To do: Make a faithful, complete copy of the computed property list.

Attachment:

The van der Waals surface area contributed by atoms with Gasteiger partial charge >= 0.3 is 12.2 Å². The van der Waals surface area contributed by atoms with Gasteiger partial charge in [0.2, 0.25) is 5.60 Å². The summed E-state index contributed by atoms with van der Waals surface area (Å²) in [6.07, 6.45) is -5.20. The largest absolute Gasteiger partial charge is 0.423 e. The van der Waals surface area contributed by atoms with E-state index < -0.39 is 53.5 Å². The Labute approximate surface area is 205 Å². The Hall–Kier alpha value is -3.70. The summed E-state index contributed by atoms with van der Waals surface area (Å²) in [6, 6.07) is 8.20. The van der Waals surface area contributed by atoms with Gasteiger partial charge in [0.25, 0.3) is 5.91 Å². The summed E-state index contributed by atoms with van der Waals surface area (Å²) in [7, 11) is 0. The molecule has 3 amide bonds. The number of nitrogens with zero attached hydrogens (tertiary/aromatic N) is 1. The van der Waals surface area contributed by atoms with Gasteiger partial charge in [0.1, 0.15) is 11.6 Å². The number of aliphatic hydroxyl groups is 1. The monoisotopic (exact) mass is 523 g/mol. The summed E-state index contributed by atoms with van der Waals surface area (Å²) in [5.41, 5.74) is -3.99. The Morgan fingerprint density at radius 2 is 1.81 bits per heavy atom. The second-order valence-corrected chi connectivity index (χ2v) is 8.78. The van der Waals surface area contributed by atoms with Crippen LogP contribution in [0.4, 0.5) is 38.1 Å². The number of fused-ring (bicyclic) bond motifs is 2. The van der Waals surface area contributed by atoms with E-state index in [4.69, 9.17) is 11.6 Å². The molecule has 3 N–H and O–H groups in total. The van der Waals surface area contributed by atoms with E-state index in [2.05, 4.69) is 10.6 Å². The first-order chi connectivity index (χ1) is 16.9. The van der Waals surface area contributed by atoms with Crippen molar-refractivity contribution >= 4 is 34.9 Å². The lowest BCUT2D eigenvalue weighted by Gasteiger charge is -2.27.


The van der Waals surface area contributed by atoms with Gasteiger partial charge >= 0.3 is 12.2 Å². The van der Waals surface area contributed by atoms with Gasteiger partial charge in [0.2, 0.25) is 5.60 Å². The summed E-state index contributed by atoms with van der Waals surface area (Å²) in [6.07, 6.45) is -5.20. The largest absolute Gasteiger partial charge is 0.423 e. The van der Waals surface area contributed by atoms with E-state index < -0.39 is 53.5 Å². The Labute approximate surface area is 205 Å². The Hall–Kier alpha value is -3.70. The summed E-state index contributed by atoms with van der Waals surface area (Å²) in [6, 6.07) is 8.20. The van der Waals surface area contributed by atoms with Gasteiger partial charge in [0.25, 0.3) is 5.91 Å². The summed E-state index contributed by atoms with van der Waals surface area (Å²) in [7, 11) is 0. The molecule has 3 amide bonds. The number of nitrogens with zero attached hydrogens (tertiary/aromatic N) is 1. The van der Waals surface area contributed by atoms with Gasteiger partial charge in [0.1, 0.15) is 11.6 Å². The number of aliphatic hydroxyl groups is 1. The monoisotopic (exact) mass is 523 g/mol. The summed E-state index contributed by atoms with van der Waals surface area (Å²) in [5.41, 5.74) is -3.99. The Morgan fingerprint density at radius 2 is 1.81 bits per heavy atom. The second-order valence-corrected chi connectivity index (χ2v) is 8.78. The van der Waals surface area contributed by atoms with Crippen LogP contribution in [0.4, 0.5) is 38.1 Å². The number of fused-ring (bicyclic) bond motifs is 2. The van der Waals surface area contributed by atoms with E-state index in [4.69, 9.17) is 11.6 Å². The molecule has 3 N–H and O–H groups in total. The van der Waals surface area contributed by atoms with E-state index in [2.05, 4.69) is 10.6 Å². The first-order chi connectivity index (χ1) is 16.9. The van der Waals surface area contributed by atoms with Crippen molar-refractivity contribution >= 4 is 34.9 Å². The lowest BCUT2D eigenvalue weighted by Gasteiger charge is -2.27.